Spontaneous Gelation of a Novel Histamine H4 Receptor Antagonist in Aqueous Solution
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Low molecular weight hydrogelators typically require a stimulus such as heat, antisolvent, or pH adjustment to produce a gel. This study examines gelation of a novel histamine H4 receptor antagonist that forms hydrogels spontaneously at room temperature.
To elucidate the mechanism and structural moieties responsible for this unusual gelation, hydrogels were characterized by rheology, optical microscopy, and XRD. SEM was performed on xerogels; NMR measurements were conducted in gelator solutions in the presence of a gel-breaker. The influence of temperature, concentration, pH, and ionic strength on elastic and viscous moduli of the hydrogels was evaluated; gel points were established via thorough rheological criteria.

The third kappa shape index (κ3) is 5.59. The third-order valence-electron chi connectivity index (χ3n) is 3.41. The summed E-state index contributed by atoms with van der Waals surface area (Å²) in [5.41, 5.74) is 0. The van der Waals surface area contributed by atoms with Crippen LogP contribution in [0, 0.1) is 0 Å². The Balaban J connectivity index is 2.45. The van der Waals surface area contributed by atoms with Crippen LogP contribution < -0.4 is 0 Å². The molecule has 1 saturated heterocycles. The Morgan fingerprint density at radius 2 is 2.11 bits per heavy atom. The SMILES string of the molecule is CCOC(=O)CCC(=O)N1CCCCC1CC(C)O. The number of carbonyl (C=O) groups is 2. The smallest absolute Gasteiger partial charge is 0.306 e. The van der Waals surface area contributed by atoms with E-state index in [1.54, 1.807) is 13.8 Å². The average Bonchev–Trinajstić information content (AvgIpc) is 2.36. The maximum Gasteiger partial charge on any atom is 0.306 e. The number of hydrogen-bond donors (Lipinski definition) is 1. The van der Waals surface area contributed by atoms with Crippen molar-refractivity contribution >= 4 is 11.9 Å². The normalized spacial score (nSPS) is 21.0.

The observed are “true” gels with a fibrillar texture and lamellar microstructure. On a molecular level, the gels are composed of aggregates of partially ionized species stabilized by hydrophobic interactions of aromatic moieties. The gel-to-sol transition occurs at physiologically relevant temperatures and is concentration-, pH-, and ionic strength-dependent.
We hypothesize that this spontaneous gelation is due to the so-called “spring” effect, a high energy salt form that transiently increases aqueous solubility above its equilibrium limit. Upon equilibration, this supersaturated system undergoes aggregation that avoids crystallization and produces a hydrogel.
KEY WORDSgelation low molecular weight hydrogels rheology supramolecular assembly xerogels
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